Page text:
RAW yes, RAI probably not.
Let's analyze Mending's description:
This spell repairs a single break or tear in an object you touch, such as a broken chain link, two halves of a broken key, a torn cloak, or a leaking wineskin. As long as the break or tear is no larger than 1 foot in any dimension, you mend it, leaving no trace of the former damage.
This spell can physically repair a magic item or construct, but the spell can't restore magic to such an object.
- "a single break or tear": the dictionary defines a tear as "a hole in a piece of paper, cloth, or other material, where it has been torn"; being torn is defined as "to pull or be pulled apart, or to pull pieces off". If a giant rips off your arm, that clearly fall into the category of "pulled apart", therefore it would be considered a tear. Technically, if a knight cut off your head instead, that would not be "torn off", but for the sake of argument, let's just assume that any severed body parts count as "torn off" - it wouldn't make any sense if the spell could repair a ragged, ripped-off head, but not a cleanly cut off head (or other body part, for that matter).
- "object you touch": unless you have necrophobia, you'll probably be able to touch your companion (and if not, you can't use Revivify either). And, as mentioned, corpses are considered objects.
- "As long as the break or tear is no larger than 1 foot in any dimension": My reading here is that it doesn't matter how big your head is, as long as the part where it is severed is only 1 foot in any direction. This should be true for most necks or other points of dismemberment unless you got cut in half at the hip (or vertically. Ugh.)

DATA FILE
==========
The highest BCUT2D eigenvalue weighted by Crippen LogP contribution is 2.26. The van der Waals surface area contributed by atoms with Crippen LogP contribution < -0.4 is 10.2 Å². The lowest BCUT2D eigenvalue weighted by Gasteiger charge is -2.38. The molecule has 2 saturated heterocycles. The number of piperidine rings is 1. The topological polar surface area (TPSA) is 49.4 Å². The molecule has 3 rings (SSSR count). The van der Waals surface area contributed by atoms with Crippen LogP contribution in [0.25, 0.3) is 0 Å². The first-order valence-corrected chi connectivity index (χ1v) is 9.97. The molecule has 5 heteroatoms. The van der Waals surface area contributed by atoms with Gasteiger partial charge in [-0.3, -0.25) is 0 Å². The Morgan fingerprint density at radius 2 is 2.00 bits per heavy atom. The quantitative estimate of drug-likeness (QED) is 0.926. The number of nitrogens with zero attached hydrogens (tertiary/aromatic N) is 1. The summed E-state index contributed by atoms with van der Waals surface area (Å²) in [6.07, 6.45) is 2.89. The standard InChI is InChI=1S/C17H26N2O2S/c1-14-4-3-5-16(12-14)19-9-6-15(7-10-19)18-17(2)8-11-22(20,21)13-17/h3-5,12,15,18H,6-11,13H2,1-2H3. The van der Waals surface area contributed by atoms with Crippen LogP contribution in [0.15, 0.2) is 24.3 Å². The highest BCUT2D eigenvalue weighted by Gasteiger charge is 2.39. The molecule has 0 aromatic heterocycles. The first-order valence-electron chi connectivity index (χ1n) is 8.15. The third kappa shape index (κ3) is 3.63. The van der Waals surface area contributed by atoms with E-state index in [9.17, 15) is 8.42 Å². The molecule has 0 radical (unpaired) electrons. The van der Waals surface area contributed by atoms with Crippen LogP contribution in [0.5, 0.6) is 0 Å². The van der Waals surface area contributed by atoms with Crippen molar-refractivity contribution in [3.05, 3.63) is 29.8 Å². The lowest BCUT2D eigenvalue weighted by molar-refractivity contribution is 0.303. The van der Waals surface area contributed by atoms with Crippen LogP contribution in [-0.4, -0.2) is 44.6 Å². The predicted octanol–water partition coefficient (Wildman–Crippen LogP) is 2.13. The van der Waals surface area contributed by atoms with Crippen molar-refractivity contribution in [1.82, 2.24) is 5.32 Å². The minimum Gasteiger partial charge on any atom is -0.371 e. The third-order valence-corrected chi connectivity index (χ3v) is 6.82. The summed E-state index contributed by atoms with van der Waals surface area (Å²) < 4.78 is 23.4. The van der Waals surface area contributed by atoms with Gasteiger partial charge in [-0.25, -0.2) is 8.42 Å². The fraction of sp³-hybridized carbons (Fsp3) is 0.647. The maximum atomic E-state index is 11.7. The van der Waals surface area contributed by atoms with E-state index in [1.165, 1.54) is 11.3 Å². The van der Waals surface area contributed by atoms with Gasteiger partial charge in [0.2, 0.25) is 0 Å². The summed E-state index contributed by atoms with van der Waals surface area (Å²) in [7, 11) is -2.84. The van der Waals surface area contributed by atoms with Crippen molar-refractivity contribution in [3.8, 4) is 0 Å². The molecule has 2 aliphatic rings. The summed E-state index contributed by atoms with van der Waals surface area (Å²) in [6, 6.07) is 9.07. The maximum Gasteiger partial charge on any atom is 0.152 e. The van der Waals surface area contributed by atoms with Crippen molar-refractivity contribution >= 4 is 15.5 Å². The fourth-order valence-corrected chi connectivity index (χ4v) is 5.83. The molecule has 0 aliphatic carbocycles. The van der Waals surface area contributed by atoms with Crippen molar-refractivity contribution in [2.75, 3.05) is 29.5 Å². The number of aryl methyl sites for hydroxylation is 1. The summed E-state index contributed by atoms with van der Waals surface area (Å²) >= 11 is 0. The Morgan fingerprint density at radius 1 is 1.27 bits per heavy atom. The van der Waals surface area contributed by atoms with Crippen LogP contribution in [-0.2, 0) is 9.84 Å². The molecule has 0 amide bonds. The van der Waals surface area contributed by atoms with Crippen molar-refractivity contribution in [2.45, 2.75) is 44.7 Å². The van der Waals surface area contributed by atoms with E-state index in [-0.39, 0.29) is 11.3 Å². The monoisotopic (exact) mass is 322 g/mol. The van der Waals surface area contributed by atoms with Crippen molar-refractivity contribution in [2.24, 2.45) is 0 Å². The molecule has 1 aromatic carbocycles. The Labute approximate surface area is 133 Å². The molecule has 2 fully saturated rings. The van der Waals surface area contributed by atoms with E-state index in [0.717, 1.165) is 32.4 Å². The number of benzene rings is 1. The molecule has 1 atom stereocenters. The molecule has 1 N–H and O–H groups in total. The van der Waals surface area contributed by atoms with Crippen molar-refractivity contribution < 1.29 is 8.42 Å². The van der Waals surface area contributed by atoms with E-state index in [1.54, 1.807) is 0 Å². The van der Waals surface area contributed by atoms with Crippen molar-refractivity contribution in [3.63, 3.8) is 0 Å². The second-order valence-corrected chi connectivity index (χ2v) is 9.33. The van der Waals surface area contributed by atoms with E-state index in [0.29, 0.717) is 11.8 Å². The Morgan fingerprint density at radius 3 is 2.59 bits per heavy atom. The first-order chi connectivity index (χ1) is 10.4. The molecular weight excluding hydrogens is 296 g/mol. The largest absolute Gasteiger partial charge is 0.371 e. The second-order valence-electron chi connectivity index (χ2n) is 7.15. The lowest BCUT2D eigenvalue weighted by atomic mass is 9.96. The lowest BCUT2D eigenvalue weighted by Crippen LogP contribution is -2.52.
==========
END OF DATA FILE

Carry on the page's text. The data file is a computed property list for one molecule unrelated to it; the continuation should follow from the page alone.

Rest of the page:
- "you mend it": defined as "to repair something that is broken or damaged" - this is the case here. If a severed head doesn't count as "damaged", I don't know what does.
- "leaving no trace of the former damage": this suggests that all internal organs, arteries etc. are healed, otherwise, there would be "a trace of the former damage".
- "This spell can physically repair a magic item or construct, but the spell can't restore magic to such an object": this only applies to magic items and constructs, but even if it didn't, it wouldn't matter, since your head (probably) isn't attached by magic means.
Therefore, we can conclude, that RAW, Mending can be used to "heal" / repair dismembered corpses. The corpse will still be a corpse, but it now qualifies for spells like Revivify or Raise Dead (none of which could otherwise restore missing body parts).
Note that, due to Mending's 1-minute casting time, you'll have to take measures such as casting Gentle Repose, otherwise, you won't be able to use Revivify, which only works within 1 minute of the target's death.
There is a spell dedicated to restoring or reattaching dismembered body parts, Regenerate, which is a 7th-level spell. Granted, it also restores hit points when cast and over time, but still way higher level than an at-will cantrip.
Furthermore, the higher-level resurrection spells like Resurrection and True Resurrection explicitly specify that they restore missing body parts, while Revivify and Raise Dead explicitly specify that they cannot. The intent seems to be that restoring missing body parts is a high-level feature.
In conclusion, using a cantrip and a 3rd-level-spell to partly emulate the effects of the 7th-level spell Resurrection (without restoring all hit points or curing poisons and diseases) does not seem to be the intent. In addition, the language of the Mending spells suggests that it is meant for objects other than corpses, since it makes no mention of those.
Whether or not you can use this combination therefore depends on your DM. I personally don't think I would allow it - but then again, introducing any limb-loss mechanics into the game is homebrew territory anyways and, if at all, will only happen due to RP reasons in games that I DM, such as a thief choosing to have his hand chopped off instead of going to prison.